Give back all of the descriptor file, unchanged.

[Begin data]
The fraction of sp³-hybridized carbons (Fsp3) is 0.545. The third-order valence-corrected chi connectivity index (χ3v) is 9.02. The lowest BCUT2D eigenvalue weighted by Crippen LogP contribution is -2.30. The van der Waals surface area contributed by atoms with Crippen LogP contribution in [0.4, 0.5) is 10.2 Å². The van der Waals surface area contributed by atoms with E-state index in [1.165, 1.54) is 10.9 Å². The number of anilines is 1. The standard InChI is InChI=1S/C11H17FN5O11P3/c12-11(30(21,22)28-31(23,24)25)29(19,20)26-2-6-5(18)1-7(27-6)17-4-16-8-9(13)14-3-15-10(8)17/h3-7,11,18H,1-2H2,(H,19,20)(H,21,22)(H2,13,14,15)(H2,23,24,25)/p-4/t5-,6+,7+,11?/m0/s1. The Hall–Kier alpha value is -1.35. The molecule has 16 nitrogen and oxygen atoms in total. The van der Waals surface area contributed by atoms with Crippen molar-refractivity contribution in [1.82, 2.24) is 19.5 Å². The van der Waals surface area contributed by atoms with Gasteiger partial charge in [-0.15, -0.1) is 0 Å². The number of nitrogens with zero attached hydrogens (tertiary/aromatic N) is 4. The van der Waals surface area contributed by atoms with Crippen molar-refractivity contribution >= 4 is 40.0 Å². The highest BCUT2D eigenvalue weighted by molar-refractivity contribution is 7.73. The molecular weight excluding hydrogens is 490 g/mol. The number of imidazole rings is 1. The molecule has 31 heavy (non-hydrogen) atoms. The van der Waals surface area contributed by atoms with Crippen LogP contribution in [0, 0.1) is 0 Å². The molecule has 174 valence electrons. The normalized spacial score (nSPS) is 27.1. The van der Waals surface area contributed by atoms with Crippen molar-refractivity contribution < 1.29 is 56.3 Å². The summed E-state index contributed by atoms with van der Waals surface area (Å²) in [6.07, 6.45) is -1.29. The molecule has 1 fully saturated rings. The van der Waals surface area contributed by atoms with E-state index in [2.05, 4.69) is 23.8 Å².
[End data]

The fraction of sp³-hybridized carbons (Fsp3) is 0.545. The third-order valence-corrected chi connectivity index (χ3v) is 9.02. The lowest BCUT2D eigenvalue weighted by Crippen LogP contribution is -2.30. The van der Waals surface area contributed by atoms with Crippen LogP contribution in [0.4, 0.5) is 10.2 Å². The van der Waals surface area contributed by atoms with E-state index in [1.165, 1.54) is 10.9 Å². The number of anilines is 1. The standard InChI is InChI=1S/C11H17FN5O11P3/c12-11(30(21,22)28-31(23,24)25)29(19,20)26-2-6-5(18)1-7(27-6)17-4-16-8-9(13)14-3-15-10(8)17/h3-7,11,18H,1-2H2,(H,19,20)(H,21,22)(H2,13,14,15)(H2,23,24,25)/p-4/t5-,6+,7+,11?/m0/s1. The Hall–Kier alpha value is -1.35. The molecule has 16 nitrogen and oxygen atoms in total. The van der Waals surface area contributed by atoms with Crippen molar-refractivity contribution in [1.82, 2.24) is 19.5 Å². The van der Waals surface area contributed by atoms with Gasteiger partial charge in [-0.15, -0.1) is 0 Å². The number of nitrogens with zero attached hydrogens (tertiary/aromatic N) is 4. The van der Waals surface area contributed by atoms with Crippen molar-refractivity contribution >= 4 is 40.0 Å². The highest BCUT2D eigenvalue weighted by molar-refractivity contribution is 7.73. The molecular weight excluding hydrogens is 490 g/mol. The number of imidazole rings is 1. The molecule has 31 heavy (non-hydrogen) atoms. The van der Waals surface area contributed by atoms with Crippen LogP contribution in [0, 0.1) is 0 Å². The molecule has 174 valence electrons. The normalized spacial score (nSPS) is 27.1. The van der Waals surface area contributed by atoms with Crippen molar-refractivity contribution < 1.29 is 56.3 Å². The summed E-state index contributed by atoms with van der Waals surface area (Å²) in [6.07, 6.45) is -1.29. The molecule has 1 fully saturated rings. The van der Waals surface area contributed by atoms with E-state index in [2.05, 4.69) is 23.8 Å².